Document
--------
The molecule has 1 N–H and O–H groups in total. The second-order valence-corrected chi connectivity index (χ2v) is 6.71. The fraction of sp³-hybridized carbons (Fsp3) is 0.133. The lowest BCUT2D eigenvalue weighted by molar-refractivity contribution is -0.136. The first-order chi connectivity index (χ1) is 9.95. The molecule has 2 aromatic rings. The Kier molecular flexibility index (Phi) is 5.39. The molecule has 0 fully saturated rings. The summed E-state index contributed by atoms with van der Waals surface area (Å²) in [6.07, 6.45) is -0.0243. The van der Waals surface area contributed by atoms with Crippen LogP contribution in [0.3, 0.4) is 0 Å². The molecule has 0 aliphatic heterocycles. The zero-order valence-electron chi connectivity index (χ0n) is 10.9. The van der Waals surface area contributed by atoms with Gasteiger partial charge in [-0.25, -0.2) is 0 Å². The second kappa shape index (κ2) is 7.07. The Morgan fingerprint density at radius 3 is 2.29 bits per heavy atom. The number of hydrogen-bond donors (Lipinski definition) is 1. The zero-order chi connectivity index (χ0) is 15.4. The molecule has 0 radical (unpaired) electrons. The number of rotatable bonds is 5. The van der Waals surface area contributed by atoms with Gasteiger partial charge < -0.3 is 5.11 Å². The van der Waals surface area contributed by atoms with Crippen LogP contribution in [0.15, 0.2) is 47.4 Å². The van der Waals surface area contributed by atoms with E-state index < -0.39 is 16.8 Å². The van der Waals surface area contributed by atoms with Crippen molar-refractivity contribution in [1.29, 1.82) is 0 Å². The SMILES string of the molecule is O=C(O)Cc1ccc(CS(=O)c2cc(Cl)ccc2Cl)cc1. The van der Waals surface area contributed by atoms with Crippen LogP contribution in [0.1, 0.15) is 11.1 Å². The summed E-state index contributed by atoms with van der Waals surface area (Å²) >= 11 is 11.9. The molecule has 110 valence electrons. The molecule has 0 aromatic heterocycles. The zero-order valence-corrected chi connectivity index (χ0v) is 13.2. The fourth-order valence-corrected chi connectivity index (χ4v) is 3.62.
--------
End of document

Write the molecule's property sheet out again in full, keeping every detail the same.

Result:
The molecule has 1 N–H and O–H groups in total. The second-order valence-corrected chi connectivity index (χ2v) is 6.71. The fraction of sp³-hybridized carbons (Fsp3) is 0.133. The lowest BCUT2D eigenvalue weighted by molar-refractivity contribution is -0.136. The first-order chi connectivity index (χ1) is 9.95. The molecule has 2 aromatic rings. The Kier molecular flexibility index (Phi) is 5.39. The molecule has 0 fully saturated rings. The summed E-state index contributed by atoms with van der Waals surface area (Å²) in [6.07, 6.45) is -0.0243. The van der Waals surface area contributed by atoms with Crippen LogP contribution in [0.3, 0.4) is 0 Å². The molecule has 0 aliphatic heterocycles. The zero-order valence-electron chi connectivity index (χ0n) is 10.9. The van der Waals surface area contributed by atoms with Gasteiger partial charge in [-0.25, -0.2) is 0 Å². The second kappa shape index (κ2) is 7.07. The Morgan fingerprint density at radius 3 is 2.29 bits per heavy atom. The number of hydrogen-bond donors (Lipinski definition) is 1. The zero-order chi connectivity index (χ0) is 15.4. The molecule has 0 radical (unpaired) electrons. The number of rotatable bonds is 5. The van der Waals surface area contributed by atoms with Gasteiger partial charge < -0.3 is 5.11 Å². The van der Waals surface area contributed by atoms with Crippen LogP contribution in [0.15, 0.2) is 47.4 Å². The van der Waals surface area contributed by atoms with E-state index < -0.39 is 16.8 Å². The van der Waals surface area contributed by atoms with Crippen molar-refractivity contribution in [1.29, 1.82) is 0 Å². The SMILES string of the molecule is O=C(O)Cc1ccc(CS(=O)c2cc(Cl)ccc2Cl)cc1. The van der Waals surface area contributed by atoms with Crippen LogP contribution in [0.1, 0.15) is 11.1 Å². The summed E-state index contributed by atoms with van der Waals surface area (Å²) >= 11 is 11.9. The molecule has 110 valence electrons. The molecule has 0 aromatic heterocycles. The zero-order valence-corrected chi connectivity index (χ0v) is 13.2. The fourth-order valence-corrected chi connectivity index (χ4v) is 3.62.